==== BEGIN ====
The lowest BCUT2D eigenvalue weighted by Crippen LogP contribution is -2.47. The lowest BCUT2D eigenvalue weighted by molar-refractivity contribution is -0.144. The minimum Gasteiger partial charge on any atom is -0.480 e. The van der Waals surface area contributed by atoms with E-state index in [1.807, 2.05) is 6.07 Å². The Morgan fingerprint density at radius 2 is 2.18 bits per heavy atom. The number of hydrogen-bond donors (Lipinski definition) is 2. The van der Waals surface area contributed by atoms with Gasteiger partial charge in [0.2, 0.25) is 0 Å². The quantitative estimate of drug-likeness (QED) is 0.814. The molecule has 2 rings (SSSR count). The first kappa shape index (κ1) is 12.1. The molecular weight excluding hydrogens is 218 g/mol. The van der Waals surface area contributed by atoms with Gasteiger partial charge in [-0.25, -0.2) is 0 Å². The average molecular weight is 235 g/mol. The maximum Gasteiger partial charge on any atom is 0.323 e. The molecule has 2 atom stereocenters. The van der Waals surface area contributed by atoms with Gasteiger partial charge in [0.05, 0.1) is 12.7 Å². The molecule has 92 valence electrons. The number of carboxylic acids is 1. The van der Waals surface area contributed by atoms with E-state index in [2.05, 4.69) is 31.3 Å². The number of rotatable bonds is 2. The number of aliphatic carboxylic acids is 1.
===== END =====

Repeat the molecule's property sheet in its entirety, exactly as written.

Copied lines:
The lowest BCUT2D eigenvalue weighted by Crippen LogP contribution is -2.47. The lowest BCUT2D eigenvalue weighted by molar-refractivity contribution is -0.144. The minimum Gasteiger partial charge on any atom is -0.480 e. The van der Waals surface area contributed by atoms with E-state index in [1.807, 2.05) is 6.07 Å². The Morgan fingerprint density at radius 2 is 2.18 bits per heavy atom. The number of hydrogen-bond donors (Lipinski definition) is 2. The van der Waals surface area contributed by atoms with Gasteiger partial charge in [0.2, 0.25) is 0 Å². The quantitative estimate of drug-likeness (QED) is 0.814. The molecule has 2 rings (SSSR count). The first kappa shape index (κ1) is 12.1. The molecular weight excluding hydrogens is 218 g/mol. The van der Waals surface area contributed by atoms with Gasteiger partial charge in [-0.25, -0.2) is 0 Å². The average molecular weight is 235 g/mol. The maximum Gasteiger partial charge on any atom is 0.323 e. The molecule has 2 atom stereocenters. The van der Waals surface area contributed by atoms with Gasteiger partial charge in [0.05, 0.1) is 12.7 Å². The molecule has 92 valence electrons. The number of carboxylic acids is 1. The van der Waals surface area contributed by atoms with E-state index in [2.05, 4.69) is 31.3 Å². The number of rotatable bonds is 2. The number of aliphatic carboxylic acids is 1.